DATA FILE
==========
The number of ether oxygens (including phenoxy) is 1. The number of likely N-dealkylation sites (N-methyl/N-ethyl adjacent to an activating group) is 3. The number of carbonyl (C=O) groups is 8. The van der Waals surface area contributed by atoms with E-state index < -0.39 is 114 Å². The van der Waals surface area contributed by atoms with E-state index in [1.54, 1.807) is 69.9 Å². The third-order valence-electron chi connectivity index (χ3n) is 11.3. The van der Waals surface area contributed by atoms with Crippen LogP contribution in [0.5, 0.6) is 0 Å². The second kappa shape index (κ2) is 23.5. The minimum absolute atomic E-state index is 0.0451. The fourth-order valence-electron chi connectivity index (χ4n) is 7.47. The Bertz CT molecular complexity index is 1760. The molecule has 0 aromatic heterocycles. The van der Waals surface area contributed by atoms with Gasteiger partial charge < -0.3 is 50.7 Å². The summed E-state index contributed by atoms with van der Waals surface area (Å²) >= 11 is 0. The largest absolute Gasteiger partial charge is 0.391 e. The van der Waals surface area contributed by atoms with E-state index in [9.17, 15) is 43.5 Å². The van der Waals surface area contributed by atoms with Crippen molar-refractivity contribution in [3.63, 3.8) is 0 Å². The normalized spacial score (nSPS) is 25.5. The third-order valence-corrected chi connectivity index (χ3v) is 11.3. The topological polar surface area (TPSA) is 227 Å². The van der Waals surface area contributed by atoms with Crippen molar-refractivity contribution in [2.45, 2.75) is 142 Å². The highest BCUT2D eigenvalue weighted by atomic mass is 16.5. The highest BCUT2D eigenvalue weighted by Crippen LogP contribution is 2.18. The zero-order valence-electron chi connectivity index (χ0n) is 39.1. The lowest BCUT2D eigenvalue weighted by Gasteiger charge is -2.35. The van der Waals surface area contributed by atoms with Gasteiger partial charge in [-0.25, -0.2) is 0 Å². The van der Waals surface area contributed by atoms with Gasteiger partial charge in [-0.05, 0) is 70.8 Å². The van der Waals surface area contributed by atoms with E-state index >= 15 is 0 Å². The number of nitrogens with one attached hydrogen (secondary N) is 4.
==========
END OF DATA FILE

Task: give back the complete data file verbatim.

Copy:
The number of ether oxygens (including phenoxy) is 1. The number of likely N-dealkylation sites (N-methyl/N-ethyl adjacent to an activating group) is 3. The number of carbonyl (C=O) groups is 8. The van der Waals surface area contributed by atoms with E-state index < -0.39 is 114 Å². The van der Waals surface area contributed by atoms with E-state index in [1.54, 1.807) is 69.9 Å². The third-order valence-electron chi connectivity index (χ3n) is 11.3. The van der Waals surface area contributed by atoms with Crippen LogP contribution in [0.5, 0.6) is 0 Å². The second kappa shape index (κ2) is 23.5. The minimum absolute atomic E-state index is 0.0451. The fourth-order valence-electron chi connectivity index (χ4n) is 7.47. The Bertz CT molecular complexity index is 1760. The molecule has 0 aromatic heterocycles. The van der Waals surface area contributed by atoms with Gasteiger partial charge < -0.3 is 50.7 Å². The summed E-state index contributed by atoms with van der Waals surface area (Å²) >= 11 is 0. The largest absolute Gasteiger partial charge is 0.391 e. The van der Waals surface area contributed by atoms with E-state index in [9.17, 15) is 43.5 Å². The van der Waals surface area contributed by atoms with Crippen molar-refractivity contribution in [3.63, 3.8) is 0 Å². The normalized spacial score (nSPS) is 25.5. The third-order valence-corrected chi connectivity index (χ3v) is 11.3. The topological polar surface area (TPSA) is 227 Å². The van der Waals surface area contributed by atoms with Crippen molar-refractivity contribution in [2.45, 2.75) is 142 Å². The highest BCUT2D eigenvalue weighted by atomic mass is 16.5. The highest BCUT2D eigenvalue weighted by Crippen LogP contribution is 2.18. The zero-order valence-electron chi connectivity index (χ0n) is 39.1. The lowest BCUT2D eigenvalue weighted by Gasteiger charge is -2.35. The van der Waals surface area contributed by atoms with Gasteiger partial charge in [-0.25, -0.2) is 0 Å². The van der Waals surface area contributed by atoms with Gasteiger partial charge in [-0.05, 0) is 70.8 Å². The van der Waals surface area contributed by atoms with E-state index >= 15 is 0 Å². The number of nitrogens with one attached hydrogen (secondary N) is 4.